We ( Bruce + Pamela Rodger) have been involved with Poodles for 37 years. Our lines have come from out crossings of 4 very strong kennel lines from Canada, USA, and Great Britain including Belcourt, Tees, and Pinafore. Our intent has been to solidify sturdy, handsome, healthy dogs for family companions with steady personalities and loving and loyal dispositions. Although sold mainly as pets and great companions, they are conformed to succeed at conformation shows and perform at obedience, agility, tracking, field work, and more.
To accomplish that, our breeding dogs have long lived healthy parents and grandparents reaching ages of 15 years with good quality of life. The parents and grandparents are all screened for potential inherited diseases of purebred dogs in general and poodles in particular. Hip Dysplasia, Elbow Dysplasia, Von Willebrand’s Disease (an inherited clotting disorder like hemophilia), Sebaceous Adenitis (a poodle skin disorder), Neonatal Encephalopathy (a brain disorder in pups). There is no history of epilepsy or Gastric Torsion (stomach twisting) in our lines (this occurs in many dogs with narrow deep chests such as Great Danes, German Shepherds, Dobermans, and Poodles to name a few).Dr. Bruce Rodger DVM + Pamela Rodger , Calgary (403) 254-8100 [email protected]
We handle our pups from the moment they are born, and the mom remains part of the family group and are not isolated. Because we weight the pups twice daily in the first 7-10 days to ensure growth, they get used to having things done. Those that are not gaining as much, we supplement with a milk replacement for pups – another human bonding. Their grandmother, Polly is watchful over the pups and then as they grow she teaches and guards when they are outside. Lilly welcomes the assistance. Our cats are checking the pups out as they grow. Our grandchildren visit and handle them as well.
At 4 weeks, we move them to our breezeway where we set up a large pen with blankets at one end and paper at the other. The door opens directly to the outside. Within days, they are chasing the adults outside and peeing and pooping outside. Because we give them a routine that allows them to produce at the reflex time, we rarely have poops in their area after 4.5-5 weeks. It is a lot of work, but worth it. We allow people to visit at 4 weeks, but the visits at 6 weeks are usually more productive for seeing individual behavior and personalities. Because of our years of experience, we are daily temperament testing + assessing their response to strangers, sudden noises (do they shy or investigate), problem solving (simple maze), and confidence and submission (held just off ground for 30 seconds, held upside down on floor etc.)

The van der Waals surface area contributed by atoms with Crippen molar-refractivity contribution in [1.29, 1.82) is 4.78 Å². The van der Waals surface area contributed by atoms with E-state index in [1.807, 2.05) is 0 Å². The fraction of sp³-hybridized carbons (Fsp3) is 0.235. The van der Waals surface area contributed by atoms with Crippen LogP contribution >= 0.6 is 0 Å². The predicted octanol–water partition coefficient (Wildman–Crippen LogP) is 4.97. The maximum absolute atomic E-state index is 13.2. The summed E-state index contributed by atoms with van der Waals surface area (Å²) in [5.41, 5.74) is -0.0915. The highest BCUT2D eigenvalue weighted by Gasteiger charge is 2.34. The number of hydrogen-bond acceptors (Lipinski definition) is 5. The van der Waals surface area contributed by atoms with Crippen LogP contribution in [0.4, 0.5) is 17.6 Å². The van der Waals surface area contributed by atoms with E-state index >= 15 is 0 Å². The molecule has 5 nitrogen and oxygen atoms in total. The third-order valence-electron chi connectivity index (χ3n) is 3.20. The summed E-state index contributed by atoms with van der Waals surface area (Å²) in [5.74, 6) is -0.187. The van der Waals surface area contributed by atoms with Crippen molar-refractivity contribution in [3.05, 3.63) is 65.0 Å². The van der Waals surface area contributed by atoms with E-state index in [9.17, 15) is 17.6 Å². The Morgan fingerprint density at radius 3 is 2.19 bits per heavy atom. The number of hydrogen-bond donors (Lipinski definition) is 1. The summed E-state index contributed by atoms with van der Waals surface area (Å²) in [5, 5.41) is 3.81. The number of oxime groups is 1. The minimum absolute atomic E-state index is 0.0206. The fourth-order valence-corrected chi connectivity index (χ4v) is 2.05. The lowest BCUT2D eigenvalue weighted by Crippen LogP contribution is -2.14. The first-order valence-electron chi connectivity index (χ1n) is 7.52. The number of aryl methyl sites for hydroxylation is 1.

We also appreciate our friend + show judge, Murray Eason's advice.
He and Michael own Belcourt Grooming and Spa, Bragg Creek.
Contract: ***** When a new pup owner signs our contract, we sign a commitment to be your constant source of information + back-up family.
We are in contact with most of our puppy owners and Bruce is available to give medical second opinion.
Canadian Kennel Club Registered
Contract Obligations from Dr. Bruce + Pamela Rodger
Socialized from birth* Veterinary home raised,
1st Vaccination * Wormed * Microchip * Insurance 1 month
* Non breeding agreement * Dental exam
Early house training, command lessons + early grooming experience.
At a day old, when the tissue is just jelly soft the hind declaws are removed as they can snag + rip off as an adult.
The tail is trimmed to a long crop for visual balance and protect of the tip from the trauma of vigorous wagging + banging the tip.
We provide information package on training, raising, introducing pup to family + feeding a pup.
We will help you decide if now is a good time to add a pet into your life.
We will take your selection choice into consideration, but will let the pup choose you.
We will recommend puppy socializing + training classes.
We will explain how to introduce your new pup to other 4 legged family members.
Dr. Bruce Rodger + Pamela are available to discuss raising your pup after your pup joins your home.
We are your medical second opinion, all of the dog's life.
Within the first 2 months of adopting our pup, if your life circumstances change, we will accept the ownership of the pup back and refund you 2/3 rds of your purchase price.